The future of NASCAR is going to bring change to the sport that we haven’t seen in quite a while. The cars are changing, the drivers are changing, and the schedule is changing. How much the schedule changes, we don’t know, but a report by SBJ’s Adam Stern shows that NASCAR is looking at making one-year agreements with many tracks (particularly those with two Cup Series dates) to “gain maximum flexibility” in making the schedule.
Fans want more short tracks and road courses and given NASCAR is considering racing on a street course, nothing is off limits to give fans what they want. Looking at the current 36 race schedule, 13 tracks currently have two Cup Series dates. It’s unknown exactly what tracks are on the chopping block and I’m pretty sure as of now, no decisions have been made and there’s still hope for every track to keep their dates.
Nevertheless, some tracks are in a far better position than others so we’re going to countdown the tracks who are the most likely to lose their second date.
No way, Jose!
13. Daytona International Speedway
I know Daytona moved their 4th of July weekend date to August to make it the regular season finale but while that might be seen as sacrilegious to many NASCAR fans, Daytona should not be worried about losing a date. The Daytona 500 is one of the few races that sells out and Daytona is the birth of NASCAR. They’re keeping both dates.
12. Charlotte Motor Speedway
Daytona and Charlotte are pretty much interchangeable in their strength in keeping both dates. Charlotte is the home to many drivers and teams as well as NASCAR’s headquarters and Hall of Fame. And if there was any risk to losing a date, Charlotte did away with that by having the Roval and having two different track types at the same location. I would however like to see the All-Star Race go to some different locations. It’s time to move the race to some other places.
11. Talladega Superspeedway
In the mid-2000s, Darlington not only lost a second date but lost its traditional Labor Day race date in favor of newer tracks like Texas. The move angered many NASCAR fans at the time and you can argue that to a point, the sport hasn’t recovered. Darlington eventually got their Labor Day date back and the throwback themes on Southern 500 weekend is fun but it was too little, too late. Anyway, if NASCAR takes a date away from Talladega, it’ll have a similar reaction to losing Darlington and I think NASCAR learned their lesson so Talladega is safe.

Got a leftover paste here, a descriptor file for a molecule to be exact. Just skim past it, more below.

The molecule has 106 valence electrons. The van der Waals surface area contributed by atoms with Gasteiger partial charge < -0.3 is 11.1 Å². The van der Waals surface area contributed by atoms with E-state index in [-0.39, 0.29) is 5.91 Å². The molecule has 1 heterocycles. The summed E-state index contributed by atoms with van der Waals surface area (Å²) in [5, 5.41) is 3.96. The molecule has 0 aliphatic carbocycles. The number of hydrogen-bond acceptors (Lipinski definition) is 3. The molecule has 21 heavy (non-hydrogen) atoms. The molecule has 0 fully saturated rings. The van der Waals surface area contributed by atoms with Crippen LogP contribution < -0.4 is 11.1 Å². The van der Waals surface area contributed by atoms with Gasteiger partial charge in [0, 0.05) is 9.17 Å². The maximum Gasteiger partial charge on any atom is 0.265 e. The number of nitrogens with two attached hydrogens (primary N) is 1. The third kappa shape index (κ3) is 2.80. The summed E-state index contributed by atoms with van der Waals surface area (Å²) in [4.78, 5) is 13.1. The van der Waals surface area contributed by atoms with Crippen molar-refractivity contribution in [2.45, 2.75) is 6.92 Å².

There’s a chance but don’t bet on it
10. Phoenix Raceway
Phoenix just had a $178 million renovation and completely transformed their racetrack into a state-of-the-art facility. That doesn’t happen if there was a risk of losing a date. The only way losing a date is a possibility is if there was some sort of understanding that in exchange of hosting the championship finale, Phoenix loses their spring date. I doubt that’s the case but stranger things have happened.
9. Richmond Raceway
Like Phoenix, Richmond just had their own $30 million fan-friendly renovation and while I’ve never been to Richmond, it sounds like an incredible place to watch a race. Another thing that may save them is they are a short track and NASCAR fans want more, not fewer short tracks. That should be enough to keep Richmond safe…for now.
8. Martinsville Speedway
Being out in the middle of rural Virginia, location may be an issue, but Martinsville has all the things that other two-race tracks have that would indicate they would keep a date. They have the history of Talladega, the renovations of Phoenix, and it’s a short track like Richmond. There’s just some reason in the back of my mind that thinks it’s a real possibility Martinsville could be down to one date but maybe I’m overthinking their situation.
7. Bristol Motor Speedway
Bristol is pretty much in a similar situation as Martinsville. The reason they’re in a slightly worse position is the perception of attendance. This isn’t a knock on Bristol, they get a lot of fans and despite how the stands look, has one of the highest attended races of the year. The problem is, the vast emptiness of the stands do not look good on TV no matter how fair or unfair that should be put on the track. NASCAR is considering a 70 percent attendance mandate that could bring penalties which might put Bristol in danger.